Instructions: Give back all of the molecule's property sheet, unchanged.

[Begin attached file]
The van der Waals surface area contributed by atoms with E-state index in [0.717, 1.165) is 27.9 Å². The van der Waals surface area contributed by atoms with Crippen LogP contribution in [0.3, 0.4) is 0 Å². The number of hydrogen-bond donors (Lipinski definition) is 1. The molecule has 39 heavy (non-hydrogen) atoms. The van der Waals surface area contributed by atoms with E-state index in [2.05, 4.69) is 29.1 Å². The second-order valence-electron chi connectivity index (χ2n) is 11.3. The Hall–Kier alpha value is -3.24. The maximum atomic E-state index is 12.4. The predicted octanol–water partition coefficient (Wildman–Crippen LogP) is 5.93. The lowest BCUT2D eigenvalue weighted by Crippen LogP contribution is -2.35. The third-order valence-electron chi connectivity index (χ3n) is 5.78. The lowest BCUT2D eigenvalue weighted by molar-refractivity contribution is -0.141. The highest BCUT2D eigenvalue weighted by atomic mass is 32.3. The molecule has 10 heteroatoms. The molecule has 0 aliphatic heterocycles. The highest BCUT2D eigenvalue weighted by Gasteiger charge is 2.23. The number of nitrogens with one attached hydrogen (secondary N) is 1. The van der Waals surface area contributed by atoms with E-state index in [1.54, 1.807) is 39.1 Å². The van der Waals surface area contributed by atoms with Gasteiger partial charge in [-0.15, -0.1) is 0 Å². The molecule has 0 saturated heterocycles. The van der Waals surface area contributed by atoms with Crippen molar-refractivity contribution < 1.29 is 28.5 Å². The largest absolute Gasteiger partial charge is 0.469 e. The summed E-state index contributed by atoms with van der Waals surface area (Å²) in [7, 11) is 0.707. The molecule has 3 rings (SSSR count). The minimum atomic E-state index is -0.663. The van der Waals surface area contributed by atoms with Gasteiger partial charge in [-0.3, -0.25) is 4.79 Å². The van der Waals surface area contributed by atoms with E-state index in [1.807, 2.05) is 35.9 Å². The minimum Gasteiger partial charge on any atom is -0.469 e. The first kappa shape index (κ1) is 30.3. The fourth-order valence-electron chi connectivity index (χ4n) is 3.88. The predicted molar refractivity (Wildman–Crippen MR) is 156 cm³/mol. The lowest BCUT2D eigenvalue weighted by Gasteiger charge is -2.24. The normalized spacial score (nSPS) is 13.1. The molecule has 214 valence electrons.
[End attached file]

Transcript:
The van der Waals surface area contributed by atoms with E-state index in [0.717, 1.165) is 27.9 Å². The van der Waals surface area contributed by atoms with Crippen LogP contribution in [0.3, 0.4) is 0 Å². The number of hydrogen-bond donors (Lipinski definition) is 1. The molecule has 39 heavy (non-hydrogen) atoms. The van der Waals surface area contributed by atoms with E-state index in [2.05, 4.69) is 29.1 Å². The second-order valence-electron chi connectivity index (χ2n) is 11.3. The Hall–Kier alpha value is -3.24. The maximum atomic E-state index is 12.4. The predicted octanol–water partition coefficient (Wildman–Crippen LogP) is 5.93. The lowest BCUT2D eigenvalue weighted by Crippen LogP contribution is -2.35. The third-order valence-electron chi connectivity index (χ3n) is 5.78. The lowest BCUT2D eigenvalue weighted by molar-refractivity contribution is -0.141. The highest BCUT2D eigenvalue weighted by atomic mass is 32.3. The molecule has 10 heteroatoms. The molecule has 0 aliphatic heterocycles. The highest BCUT2D eigenvalue weighted by Gasteiger charge is 2.23. The number of nitrogens with one attached hydrogen (secondary N) is 1. The van der Waals surface area contributed by atoms with E-state index in [1.54, 1.807) is 39.1 Å². The van der Waals surface area contributed by atoms with Gasteiger partial charge in [-0.15, -0.1) is 0 Å². The molecule has 0 saturated heterocycles. The van der Waals surface area contributed by atoms with Crippen molar-refractivity contribution < 1.29 is 28.5 Å². The largest absolute Gasteiger partial charge is 0.469 e. The summed E-state index contributed by atoms with van der Waals surface area (Å²) in [7, 11) is 0.707. The molecule has 3 rings (SSSR count). The minimum atomic E-state index is -0.663. The van der Waals surface area contributed by atoms with Gasteiger partial charge in [-0.3, -0.25) is 4.79 Å². The van der Waals surface area contributed by atoms with E-state index in [1.807, 2.05) is 35.9 Å². The minimum Gasteiger partial charge on any atom is -0.469 e. The first kappa shape index (κ1) is 30.3. The fourth-order valence-electron chi connectivity index (χ4n) is 3.88. The predicted molar refractivity (Wildman–Crippen MR) is 156 cm³/mol. The lowest BCUT2D eigenvalue weighted by Gasteiger charge is -2.24. The normalized spacial score (nSPS) is 13.1. The molecule has 214 valence electrons.